BPs are the only entities that interact with the blockchain in DPoS systems, so direct control of the network lies with them. BPs are accountable to holders to the extent that the votes/delegations that appointed them can be withdrawn or re-allocated.

BPs are typically rewarded for the role they play in producing and governing the blockchain, to incentivize honest behavior. In some projects, BPs share a portion of their rewards back with the people who empowered them - this occurs openly in Tezos, Ark and Lisk, but was outlawed in EOS according to the original constitution. Sharing rewards with delegators/electors has been characterized by some as vote-buying or bribery, and decried as weakening the governance of the blockchain. It seems to be the case that BPs compete on the share of the reward they give to voters, but it is not clear how strongly this weighs on the choices of voters/delegators, and whether/which other aspects of the BPs’ performance is considered.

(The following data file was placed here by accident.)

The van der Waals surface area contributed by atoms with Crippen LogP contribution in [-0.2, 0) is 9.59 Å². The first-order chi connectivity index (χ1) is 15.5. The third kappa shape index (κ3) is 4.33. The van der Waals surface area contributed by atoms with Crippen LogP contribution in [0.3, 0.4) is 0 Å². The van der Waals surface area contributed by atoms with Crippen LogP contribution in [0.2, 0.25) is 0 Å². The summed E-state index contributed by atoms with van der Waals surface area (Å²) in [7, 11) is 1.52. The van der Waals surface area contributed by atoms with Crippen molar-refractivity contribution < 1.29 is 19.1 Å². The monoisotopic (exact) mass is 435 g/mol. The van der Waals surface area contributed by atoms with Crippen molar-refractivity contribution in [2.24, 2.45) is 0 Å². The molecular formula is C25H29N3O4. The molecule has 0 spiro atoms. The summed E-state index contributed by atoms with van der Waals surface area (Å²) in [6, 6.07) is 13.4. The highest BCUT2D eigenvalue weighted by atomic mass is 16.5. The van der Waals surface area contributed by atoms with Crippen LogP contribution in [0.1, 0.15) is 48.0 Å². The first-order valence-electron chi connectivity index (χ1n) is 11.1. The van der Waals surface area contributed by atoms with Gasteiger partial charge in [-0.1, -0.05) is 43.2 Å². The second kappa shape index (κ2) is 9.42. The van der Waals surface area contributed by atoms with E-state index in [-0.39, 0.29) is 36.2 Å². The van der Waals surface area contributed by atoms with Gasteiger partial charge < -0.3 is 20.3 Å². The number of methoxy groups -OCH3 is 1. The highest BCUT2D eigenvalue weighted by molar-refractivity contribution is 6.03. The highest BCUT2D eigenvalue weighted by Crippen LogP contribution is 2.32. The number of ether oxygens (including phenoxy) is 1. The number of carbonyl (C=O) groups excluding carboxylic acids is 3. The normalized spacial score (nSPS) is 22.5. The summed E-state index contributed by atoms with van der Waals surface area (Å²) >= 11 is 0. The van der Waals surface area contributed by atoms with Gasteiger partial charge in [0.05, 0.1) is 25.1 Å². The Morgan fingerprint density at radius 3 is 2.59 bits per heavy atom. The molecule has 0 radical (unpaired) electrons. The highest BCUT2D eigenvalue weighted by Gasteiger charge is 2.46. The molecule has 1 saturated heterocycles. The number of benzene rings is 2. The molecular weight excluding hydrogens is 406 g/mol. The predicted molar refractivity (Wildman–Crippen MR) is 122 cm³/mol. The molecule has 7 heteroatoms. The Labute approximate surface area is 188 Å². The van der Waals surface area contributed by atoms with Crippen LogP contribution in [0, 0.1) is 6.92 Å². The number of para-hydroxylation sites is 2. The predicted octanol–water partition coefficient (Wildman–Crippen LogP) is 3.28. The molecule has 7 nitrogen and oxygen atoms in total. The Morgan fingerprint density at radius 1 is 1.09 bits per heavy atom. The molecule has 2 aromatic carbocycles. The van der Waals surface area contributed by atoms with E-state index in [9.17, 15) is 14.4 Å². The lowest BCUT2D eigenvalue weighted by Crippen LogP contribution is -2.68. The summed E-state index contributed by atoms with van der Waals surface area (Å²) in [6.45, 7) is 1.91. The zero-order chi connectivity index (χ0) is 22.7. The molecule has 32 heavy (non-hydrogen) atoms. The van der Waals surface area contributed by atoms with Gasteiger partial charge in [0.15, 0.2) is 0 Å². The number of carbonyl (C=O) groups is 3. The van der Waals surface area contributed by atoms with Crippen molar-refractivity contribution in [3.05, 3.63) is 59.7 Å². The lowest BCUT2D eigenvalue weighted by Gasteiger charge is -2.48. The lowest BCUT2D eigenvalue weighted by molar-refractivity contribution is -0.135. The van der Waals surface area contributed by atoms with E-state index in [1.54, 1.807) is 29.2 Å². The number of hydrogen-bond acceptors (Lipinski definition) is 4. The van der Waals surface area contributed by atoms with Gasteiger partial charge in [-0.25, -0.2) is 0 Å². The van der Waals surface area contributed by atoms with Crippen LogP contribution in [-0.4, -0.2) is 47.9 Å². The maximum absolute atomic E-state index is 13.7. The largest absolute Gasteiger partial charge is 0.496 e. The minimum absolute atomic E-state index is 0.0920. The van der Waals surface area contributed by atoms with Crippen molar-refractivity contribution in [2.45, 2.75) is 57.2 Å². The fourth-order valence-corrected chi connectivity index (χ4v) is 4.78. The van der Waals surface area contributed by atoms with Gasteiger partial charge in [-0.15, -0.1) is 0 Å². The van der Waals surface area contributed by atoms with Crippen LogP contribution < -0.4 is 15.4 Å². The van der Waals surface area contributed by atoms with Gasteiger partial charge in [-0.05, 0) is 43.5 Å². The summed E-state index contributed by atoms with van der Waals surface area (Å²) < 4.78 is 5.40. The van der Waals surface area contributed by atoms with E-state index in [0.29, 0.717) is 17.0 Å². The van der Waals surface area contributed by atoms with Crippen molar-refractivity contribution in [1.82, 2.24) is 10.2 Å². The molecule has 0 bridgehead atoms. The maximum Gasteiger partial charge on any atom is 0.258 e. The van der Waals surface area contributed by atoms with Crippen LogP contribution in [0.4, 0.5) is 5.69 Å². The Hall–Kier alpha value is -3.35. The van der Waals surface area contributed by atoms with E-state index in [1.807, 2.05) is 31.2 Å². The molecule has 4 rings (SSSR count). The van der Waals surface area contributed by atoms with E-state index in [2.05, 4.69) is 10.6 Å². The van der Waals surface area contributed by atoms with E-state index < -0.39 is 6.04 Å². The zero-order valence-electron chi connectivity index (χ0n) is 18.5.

BPs occupy positions of power in these networks, they are key decision-makers and also the main beneficiaries of inflation and transaction fees. This makes it possible for cartel type behavior to emerge. Lisk seems to be a good example 1 of this, with two dominant BP factions that each vote for their own members, and make the receipt of rewards by voters contingent on voting for the full set of cartel members.

Some networks extend the domain of PoS to include making decisions about the network’s consensus rules - explicitly establishing the constituency of PoS participants as the governors of the network. Decred and Tezos are examples of projects that take this approach.


  1. Günther, S. (2018, December 11). Lisk—The mafia blockchain. Medium. [return]
Last updated on 10 Sep 2019
Published on 10 Sep 2019